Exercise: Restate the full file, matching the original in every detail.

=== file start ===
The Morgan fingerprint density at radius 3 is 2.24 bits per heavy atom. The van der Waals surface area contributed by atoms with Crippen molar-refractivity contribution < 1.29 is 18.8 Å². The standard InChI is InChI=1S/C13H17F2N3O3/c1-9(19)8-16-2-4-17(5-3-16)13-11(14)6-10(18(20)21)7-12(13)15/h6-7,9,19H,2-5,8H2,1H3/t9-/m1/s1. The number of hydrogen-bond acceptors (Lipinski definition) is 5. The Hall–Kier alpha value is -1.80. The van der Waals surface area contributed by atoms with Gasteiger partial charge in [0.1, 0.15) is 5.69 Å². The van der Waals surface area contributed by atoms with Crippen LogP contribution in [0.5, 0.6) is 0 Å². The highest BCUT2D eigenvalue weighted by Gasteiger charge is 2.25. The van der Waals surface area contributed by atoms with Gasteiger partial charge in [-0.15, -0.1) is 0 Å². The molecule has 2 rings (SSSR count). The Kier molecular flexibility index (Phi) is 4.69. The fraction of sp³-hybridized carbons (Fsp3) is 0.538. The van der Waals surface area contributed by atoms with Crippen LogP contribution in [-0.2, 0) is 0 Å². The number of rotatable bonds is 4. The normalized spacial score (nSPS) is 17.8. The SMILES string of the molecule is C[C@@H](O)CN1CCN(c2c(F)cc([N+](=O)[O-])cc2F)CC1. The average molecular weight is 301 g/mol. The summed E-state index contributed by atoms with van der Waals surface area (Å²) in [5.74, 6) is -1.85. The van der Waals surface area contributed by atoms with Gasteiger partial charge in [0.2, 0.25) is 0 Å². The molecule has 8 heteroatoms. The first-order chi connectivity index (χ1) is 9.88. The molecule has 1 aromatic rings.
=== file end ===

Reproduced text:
The Morgan fingerprint density at radius 3 is 2.24 bits per heavy atom. The van der Waals surface area contributed by atoms with Crippen molar-refractivity contribution < 1.29 is 18.8 Å². The standard InChI is InChI=1S/C13H17F2N3O3/c1-9(19)8-16-2-4-17(5-3-16)13-11(14)6-10(18(20)21)7-12(13)15/h6-7,9,19H,2-5,8H2,1H3/t9-/m1/s1. The number of hydrogen-bond acceptors (Lipinski definition) is 5. The Hall–Kier alpha value is -1.80. The van der Waals surface area contributed by atoms with Gasteiger partial charge in [0.1, 0.15) is 5.69 Å². The van der Waals surface area contributed by atoms with Crippen LogP contribution in [0.5, 0.6) is 0 Å². The highest BCUT2D eigenvalue weighted by Gasteiger charge is 2.25. The van der Waals surface area contributed by atoms with Gasteiger partial charge in [-0.15, -0.1) is 0 Å². The molecule has 2 rings (SSSR count). The Kier molecular flexibility index (Phi) is 4.69. The fraction of sp³-hybridized carbons (Fsp3) is 0.538. The van der Waals surface area contributed by atoms with Crippen LogP contribution in [-0.2, 0) is 0 Å². The number of rotatable bonds is 4. The normalized spacial score (nSPS) is 17.8. The SMILES string of the molecule is C[C@@H](O)CN1CCN(c2c(F)cc([N+](=O)[O-])cc2F)CC1. The average molecular weight is 301 g/mol. The summed E-state index contributed by atoms with van der Waals surface area (Å²) in [5.74, 6) is -1.85. The van der Waals surface area contributed by atoms with Gasteiger partial charge in [0.2, 0.25) is 0 Å². The molecule has 8 heteroatoms. The first-order chi connectivity index (χ1) is 9.88. The molecule has 1 aromatic rings.